Beatnik Buenos Aires is a curious book, essentially a supplementary text to a Spanish-language documentary about 1960s Argentinean artists that is not readily available in English. And as inaccessible to a strictly Anglophone audience as the documentary can be, so, too, is some of the work of those same artists featured in the book. Beatnik Buenos Aires is reminiscent of an eclectic anthology showcasing various artists, through a visually consistent and striking art style. While the voice of the book is unique (though obviously inspired by the artists it so cherishes), the frequent English translations provided by writer Diego Arandojo of these heretofore untranslated Argentine writers makes this an incisive look at an art world that, until now, was not open to non-Spanish speakers.
The book opens with this introduction: “Back in the 1960s, there was another Buenos Aires. A nocturnal city that competed with its daytime counterpart. A city that sheltered, in its downtown streets and alleyways, an erratic community of artists.” Night is the main visual motif of the book. Even scenes set during the day evoke night. The low light and heavy shadows of most of its pages are a constant nocturnal reminder. The blurry art adds to this, as does the sketchiness and smudginess, as if the book were rendered with the remnant ash of the creative fire that animated the featured artists. Sharp contrasts imply the presence of neon lighting, as one might find on busy city streets, even when indoors. And sound effects are rendered viscerally, becoming piercing noises amplified by the void of night.
At times, artist Facundo Percio evokes the work of the painters, sculptors, and performers that Beatnik Buenos Aires so lionizes. The dark room of a photographer, Iaroslov Kosak, features very little white coloring. A page introducing multi-hyphenate Juan Ioannis Andralis—poet, painter, typesetter, and publisher (including at least one book by Jorge Luis Borges)—uses a nine-panel grid.
The vignettes that make up Beatnik Buenos Aires function almost as hagiographies about the various artists. It would seem worth noting that some of the people contained herein were part of a sun-worshipping cult and others were obsessed with the occult; however, Diego Arandojo and Facundo Percio’s purpose is to valorize the creativity and creative process—with a keen focus on “eureka” moments—of the artists. For example, the reader is shown how a reading of Allen Ginsberg’s “Howl” changed the life of a young Hugo Tabachnik.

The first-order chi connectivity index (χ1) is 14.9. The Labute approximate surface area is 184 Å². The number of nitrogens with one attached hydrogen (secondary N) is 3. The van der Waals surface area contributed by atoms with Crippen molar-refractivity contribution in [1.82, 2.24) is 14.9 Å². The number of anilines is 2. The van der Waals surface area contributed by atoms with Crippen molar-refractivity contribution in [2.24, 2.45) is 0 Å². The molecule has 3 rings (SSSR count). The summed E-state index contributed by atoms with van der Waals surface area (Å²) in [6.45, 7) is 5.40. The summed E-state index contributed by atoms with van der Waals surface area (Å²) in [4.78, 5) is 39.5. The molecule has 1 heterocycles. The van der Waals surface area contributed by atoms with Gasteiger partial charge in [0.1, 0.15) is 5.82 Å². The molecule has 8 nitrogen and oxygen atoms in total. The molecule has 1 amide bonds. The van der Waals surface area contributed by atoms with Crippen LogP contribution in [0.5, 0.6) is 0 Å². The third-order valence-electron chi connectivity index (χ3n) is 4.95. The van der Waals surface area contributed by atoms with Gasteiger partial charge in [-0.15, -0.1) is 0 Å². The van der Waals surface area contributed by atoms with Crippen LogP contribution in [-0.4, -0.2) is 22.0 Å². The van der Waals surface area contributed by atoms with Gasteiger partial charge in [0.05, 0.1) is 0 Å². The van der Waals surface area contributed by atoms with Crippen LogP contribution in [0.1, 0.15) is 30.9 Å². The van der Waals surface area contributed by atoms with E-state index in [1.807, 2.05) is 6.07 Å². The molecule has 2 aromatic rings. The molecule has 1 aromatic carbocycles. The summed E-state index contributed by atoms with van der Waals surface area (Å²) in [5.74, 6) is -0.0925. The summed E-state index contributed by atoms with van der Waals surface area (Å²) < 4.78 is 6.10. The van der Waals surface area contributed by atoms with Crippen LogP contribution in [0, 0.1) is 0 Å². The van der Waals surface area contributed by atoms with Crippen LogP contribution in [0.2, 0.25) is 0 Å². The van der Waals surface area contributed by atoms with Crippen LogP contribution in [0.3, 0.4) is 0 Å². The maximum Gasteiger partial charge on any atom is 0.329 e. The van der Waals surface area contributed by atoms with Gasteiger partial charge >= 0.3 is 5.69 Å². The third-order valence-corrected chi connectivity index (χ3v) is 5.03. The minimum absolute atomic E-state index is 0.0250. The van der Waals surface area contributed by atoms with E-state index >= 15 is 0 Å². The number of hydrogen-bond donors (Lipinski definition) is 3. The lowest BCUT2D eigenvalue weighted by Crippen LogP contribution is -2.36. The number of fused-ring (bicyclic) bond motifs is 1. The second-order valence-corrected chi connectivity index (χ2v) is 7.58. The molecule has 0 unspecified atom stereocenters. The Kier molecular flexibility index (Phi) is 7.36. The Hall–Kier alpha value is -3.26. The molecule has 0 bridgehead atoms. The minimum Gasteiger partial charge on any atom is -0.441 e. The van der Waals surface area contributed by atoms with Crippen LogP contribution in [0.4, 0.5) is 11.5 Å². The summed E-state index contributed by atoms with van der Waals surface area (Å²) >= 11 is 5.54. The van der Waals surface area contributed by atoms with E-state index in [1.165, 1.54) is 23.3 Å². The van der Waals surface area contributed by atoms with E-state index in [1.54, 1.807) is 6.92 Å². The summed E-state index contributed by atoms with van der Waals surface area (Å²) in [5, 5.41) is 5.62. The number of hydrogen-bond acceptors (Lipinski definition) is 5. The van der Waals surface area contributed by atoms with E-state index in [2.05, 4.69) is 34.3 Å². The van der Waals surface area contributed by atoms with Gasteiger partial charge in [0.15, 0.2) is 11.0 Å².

Yet, it’s in this passionate hagiography where a disturbing facet of the book rears its head. The section on Marcelo Fox depicts his penchant for drawing swastikas and self-identifying as a Nazi. To his credit, those who remember him say he was not a Nazi, and would sometimes call himself a communist. Yet, the use of the swastika, even if just done for edginess, is concerning. Additionally, Beatnik Buenos Aires depicts (based on a true story) artist Iaroslov Kosak attempting to drown a nameless woman who has just dumped him, framing it as him showing her some deep aspect of his photography.
In this way, Beatnik Buenos Aires, while often darkly resplendent, falls for the common fallacy that attributes the quality of a problematic artist’s work to their worst, and most harmful, destructive attributes. This is, of course, not to say that an abusive or harmful artist cannot produce great art. But since Beatnik Buenos Aires’ audience can only access the art of these artists through Arandojo’s words and Percio’s rendering, one wonders why, if they were able to create something so wonderful without abuse, they didn’t hold a more critical eye in their paeans to these admittedly great artists.